Iran nuclear talks draw criticism and praise in world press
The failure of Iran and six world powers to reach agreement in Vienna on Iran's nuclear activities, and their decision to extend negotiations by another seven months, is the subject of extensive comment in Tehran and beyond.
In Iran, hardline newspapers - which oppose Iran taking part in the talks at all - are critical of both the US and the Iranian government over the outcome. The headline in Keyhan, regarded as the Iranian supreme leader's mouthpiece, reads: "The outcome of one year of talks with the P5+1 - The captain [US] was not trustworthy, sanctions renewed".
The paper's editorial - "From Geneva dream to Vienna reality" - says the US and the West intend to re-establish their declining superpower credibility and eventually curb Iran's nuclear programme.
The top story in Vatan-e Emruz, another hardline daily, says "Nothing: One year passed since the Geneva deal, the nuclear talks to lift the sanctions achieved no results, the Geneva deal is extended for another seven months." The paper says that "agreeing to the extension was a huge risk" for Iran.
But conservative daily Jomhuri-ye Eslami defends the Iranian government's "successful resistance", saying the West and the UN have acknowledged that Iran has fulfilled its obligations and proved its honesty over the past year. "Iran has been successful in these talks, while the US has seen failure and disgrace".
The official daily Iran praises the outcome as an "exciting equal score, which did not please the bystanders, although all teams expressed their satisfaction".
Reformist Etemaad agrees that it is a "big mistake" to call the extension of the talks a failure, as "there is no alternative way of getting rid of this international challenge except by talks and diplomacy".
'Slap in the face'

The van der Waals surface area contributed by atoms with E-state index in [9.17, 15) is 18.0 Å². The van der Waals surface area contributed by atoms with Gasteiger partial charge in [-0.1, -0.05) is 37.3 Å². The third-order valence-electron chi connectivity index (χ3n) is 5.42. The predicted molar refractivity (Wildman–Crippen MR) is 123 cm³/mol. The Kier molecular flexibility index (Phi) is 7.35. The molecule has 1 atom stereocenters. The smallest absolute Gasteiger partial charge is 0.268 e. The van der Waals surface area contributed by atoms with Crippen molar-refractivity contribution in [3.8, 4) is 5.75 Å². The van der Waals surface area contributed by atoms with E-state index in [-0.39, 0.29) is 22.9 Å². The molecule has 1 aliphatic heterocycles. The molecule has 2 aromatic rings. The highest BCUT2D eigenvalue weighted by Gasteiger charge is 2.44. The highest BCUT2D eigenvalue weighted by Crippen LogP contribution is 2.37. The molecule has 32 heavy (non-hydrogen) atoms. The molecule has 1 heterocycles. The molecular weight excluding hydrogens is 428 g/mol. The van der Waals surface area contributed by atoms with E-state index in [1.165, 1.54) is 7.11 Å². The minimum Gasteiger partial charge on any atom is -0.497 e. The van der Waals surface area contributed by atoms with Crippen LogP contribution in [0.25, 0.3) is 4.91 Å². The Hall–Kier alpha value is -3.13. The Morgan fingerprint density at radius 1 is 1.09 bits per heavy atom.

Israeli commentators in general think the failure of the meeting amounts to a setback for the US.
Alex Fishman in Yediot Aharonot daily writes of a "slap in the face" for a US that "courted the Iranians in the most creative, generous way imaginable".
But Zvi Barel in the liberal daily Haaretz thinks much will depend on the "dynamics that will develop in the next seven months" between US Secretary of State John Kerry his Iranian opposite Mohammad Jawad Zarif. "Personal connection have had great, sometimes decisive, influence on the results of previous talks," he writes.
Commentaries in the Arab press highlight the impact of power rivalries on the talks.
Syria's official Tishrin accuses both Saudi Arabia and Israel of trying to "undermine these negotiations to prevent a deal with Iran to lift sanctions", while Mustafa al-Labbad in Lebanon's Al-Safir blames a "conflict of economic interests" among Western countries in relation to Iran.
Yusuf al-Kuwaylit in the Saudi paper Al-Riyadh accuses Gulf states of failing to get involved in the process - "We must understand that our interests, security and future will be in the hands of others if deals are made without our say".
'Lack of trust'
Russian political analyst Andrei Fedorov sees no winners this time round, and blames "lack of trust" between Washington and Tehran. "Iran hasn't won, as prolonged sanctions cause more problems," he tells the business daily Kommersant. As for the US, it has "gained little... as lack of results may push Iran to seek Russian and Chinese support more actively".
Chinese analyst Li Weijian also highlights lack of trust in an interview with the Global Times, but he is optimistic that the "relatively positive rhetoric and the extension to negotiations" mark a "softening of the US longstanding hardline stance" that could make a comprehensive deal possible.
Some European commentators are less sanguine. "Although the great powers rolled out the red carpet for Iran, they failed to win the Holy Grail - the green light from Ayatollah Khamenei to abandon the atom bomb," Blaise Gauquelin writes in France's left-wing daily Liberation. "Secretary of State John Kerry has had to admit the failure of what was yet again billed as another last-chance meeting."
Foreign editor Daniel-Dylan Boehmer of Germany's centre-right daily Die Welt thinks "another rotten compromise" with Iran's "stubborn regime" can lead to unlimited nuclear proliferation - "the damage caused by repeated extensions goes beyond the dispute with Iran, and forms the basis for a world disorder in which nuclear weapons for all provides the ultimate guarantee of freedom and security".
'Deal slips away'
In the United States itself, the New York Times says a "nuclear deal slips away again" because of "hardline politics at home" in both countries.
John Kerry faces talk of more sanctions against Iran from a Republican-led Congress, while Mohammad Jawad Zarif was "pushed to the very limits of his brief" - given that the ultimate decision lies with Ayatollah Khamenei.
The Washington Post also expects a "renewed effort by congressional Republicans to pressure Iran with stepped-up economic sanctions" following failure to reach a comprehensive agreement.